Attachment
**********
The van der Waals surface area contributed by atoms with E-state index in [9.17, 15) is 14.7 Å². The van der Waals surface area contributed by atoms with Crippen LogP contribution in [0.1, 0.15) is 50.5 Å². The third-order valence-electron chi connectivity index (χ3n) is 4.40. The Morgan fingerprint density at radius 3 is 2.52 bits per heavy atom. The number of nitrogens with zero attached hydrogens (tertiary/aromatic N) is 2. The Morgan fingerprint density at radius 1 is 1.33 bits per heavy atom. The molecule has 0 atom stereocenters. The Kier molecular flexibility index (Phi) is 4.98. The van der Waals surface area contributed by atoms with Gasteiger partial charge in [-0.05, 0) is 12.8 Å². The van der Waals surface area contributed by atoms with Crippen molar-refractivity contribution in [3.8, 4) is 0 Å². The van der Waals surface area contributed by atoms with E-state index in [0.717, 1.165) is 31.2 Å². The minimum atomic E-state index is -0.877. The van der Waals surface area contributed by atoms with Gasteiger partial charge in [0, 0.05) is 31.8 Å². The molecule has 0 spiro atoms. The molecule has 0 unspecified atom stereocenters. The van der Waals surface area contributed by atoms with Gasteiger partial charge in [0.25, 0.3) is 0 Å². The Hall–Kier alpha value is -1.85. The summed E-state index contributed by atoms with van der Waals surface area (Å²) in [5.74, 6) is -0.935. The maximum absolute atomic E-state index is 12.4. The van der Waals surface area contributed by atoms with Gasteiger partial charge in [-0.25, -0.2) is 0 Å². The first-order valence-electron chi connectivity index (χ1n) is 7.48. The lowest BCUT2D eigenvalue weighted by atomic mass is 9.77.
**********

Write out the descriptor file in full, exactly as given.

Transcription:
The van der Waals surface area contributed by atoms with E-state index in [9.17, 15) is 14.7 Å². The van der Waals surface area contributed by atoms with Crippen LogP contribution in [0.1, 0.15) is 50.5 Å². The third-order valence-electron chi connectivity index (χ3n) is 4.40. The Morgan fingerprint density at radius 3 is 2.52 bits per heavy atom. The number of nitrogens with zero attached hydrogens (tertiary/aromatic N) is 2. The Morgan fingerprint density at radius 1 is 1.33 bits per heavy atom. The molecule has 0 atom stereocenters. The Kier molecular flexibility index (Phi) is 4.98. The van der Waals surface area contributed by atoms with Gasteiger partial charge in [-0.05, 0) is 12.8 Å². The van der Waals surface area contributed by atoms with Crippen molar-refractivity contribution in [3.8, 4) is 0 Å². The van der Waals surface area contributed by atoms with E-state index in [0.717, 1.165) is 31.2 Å². The minimum atomic E-state index is -0.877. The van der Waals surface area contributed by atoms with Gasteiger partial charge in [0, 0.05) is 31.8 Å². The molecule has 0 spiro atoms. The molecule has 0 unspecified atom stereocenters. The van der Waals surface area contributed by atoms with Gasteiger partial charge in [0.25, 0.3) is 0 Å². The Hall–Kier alpha value is -1.85. The summed E-state index contributed by atoms with van der Waals surface area (Å²) in [5.74, 6) is -0.935. The maximum absolute atomic E-state index is 12.4. The van der Waals surface area contributed by atoms with Gasteiger partial charge in [-0.25, -0.2) is 0 Å². The first-order valence-electron chi connectivity index (χ1n) is 7.48. The lowest BCUT2D eigenvalue weighted by atomic mass is 9.77.